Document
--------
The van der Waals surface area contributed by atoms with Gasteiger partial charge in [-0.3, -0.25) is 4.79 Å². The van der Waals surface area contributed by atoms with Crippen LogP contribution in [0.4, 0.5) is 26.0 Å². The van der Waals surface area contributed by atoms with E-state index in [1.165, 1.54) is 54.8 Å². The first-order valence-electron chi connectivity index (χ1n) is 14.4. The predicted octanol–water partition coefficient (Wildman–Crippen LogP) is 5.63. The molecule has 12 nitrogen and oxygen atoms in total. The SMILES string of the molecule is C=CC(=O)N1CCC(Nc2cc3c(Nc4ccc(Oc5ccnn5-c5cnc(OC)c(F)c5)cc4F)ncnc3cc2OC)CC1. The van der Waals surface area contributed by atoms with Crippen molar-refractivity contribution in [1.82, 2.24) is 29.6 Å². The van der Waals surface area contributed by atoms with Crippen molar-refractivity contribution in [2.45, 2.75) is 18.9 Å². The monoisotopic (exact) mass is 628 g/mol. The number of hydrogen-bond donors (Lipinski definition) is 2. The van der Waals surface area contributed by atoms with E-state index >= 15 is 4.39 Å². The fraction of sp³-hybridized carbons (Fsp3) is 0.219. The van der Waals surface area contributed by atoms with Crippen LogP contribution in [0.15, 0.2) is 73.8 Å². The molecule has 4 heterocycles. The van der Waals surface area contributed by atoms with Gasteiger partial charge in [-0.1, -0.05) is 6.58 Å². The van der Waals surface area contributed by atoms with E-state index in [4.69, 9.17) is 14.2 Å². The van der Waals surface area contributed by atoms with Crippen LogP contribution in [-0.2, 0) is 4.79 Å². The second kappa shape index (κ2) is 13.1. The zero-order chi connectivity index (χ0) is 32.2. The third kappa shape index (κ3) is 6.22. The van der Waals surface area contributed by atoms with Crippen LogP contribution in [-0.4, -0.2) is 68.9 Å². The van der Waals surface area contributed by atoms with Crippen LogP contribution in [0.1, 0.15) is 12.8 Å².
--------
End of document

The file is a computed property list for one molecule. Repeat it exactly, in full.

The van der Waals surface area contributed by atoms with Gasteiger partial charge in [-0.3, -0.25) is 4.79 Å². The van der Waals surface area contributed by atoms with Crippen LogP contribution in [0.4, 0.5) is 26.0 Å². The van der Waals surface area contributed by atoms with E-state index in [1.165, 1.54) is 54.8 Å². The first-order valence-electron chi connectivity index (χ1n) is 14.4. The predicted octanol–water partition coefficient (Wildman–Crippen LogP) is 5.63. The molecule has 12 nitrogen and oxygen atoms in total. The SMILES string of the molecule is C=CC(=O)N1CCC(Nc2cc3c(Nc4ccc(Oc5ccnn5-c5cnc(OC)c(F)c5)cc4F)ncnc3cc2OC)CC1. The van der Waals surface area contributed by atoms with Crippen molar-refractivity contribution in [1.82, 2.24) is 29.6 Å². The van der Waals surface area contributed by atoms with Crippen molar-refractivity contribution in [2.45, 2.75) is 18.9 Å². The monoisotopic (exact) mass is 628 g/mol. The number of hydrogen-bond donors (Lipinski definition) is 2. The van der Waals surface area contributed by atoms with E-state index >= 15 is 4.39 Å². The fraction of sp³-hybridized carbons (Fsp3) is 0.219. The van der Waals surface area contributed by atoms with Crippen LogP contribution in [0.15, 0.2) is 73.8 Å². The molecule has 4 heterocycles. The van der Waals surface area contributed by atoms with Gasteiger partial charge in [-0.1, -0.05) is 6.58 Å². The van der Waals surface area contributed by atoms with E-state index in [4.69, 9.17) is 14.2 Å². The van der Waals surface area contributed by atoms with Crippen LogP contribution in [-0.2, 0) is 4.79 Å². The second kappa shape index (κ2) is 13.1. The zero-order chi connectivity index (χ0) is 32.2. The third kappa shape index (κ3) is 6.22. The van der Waals surface area contributed by atoms with Crippen LogP contribution in [-0.4, -0.2) is 68.9 Å². The van der Waals surface area contributed by atoms with Crippen LogP contribution in [0.1, 0.15) is 12.8 Å².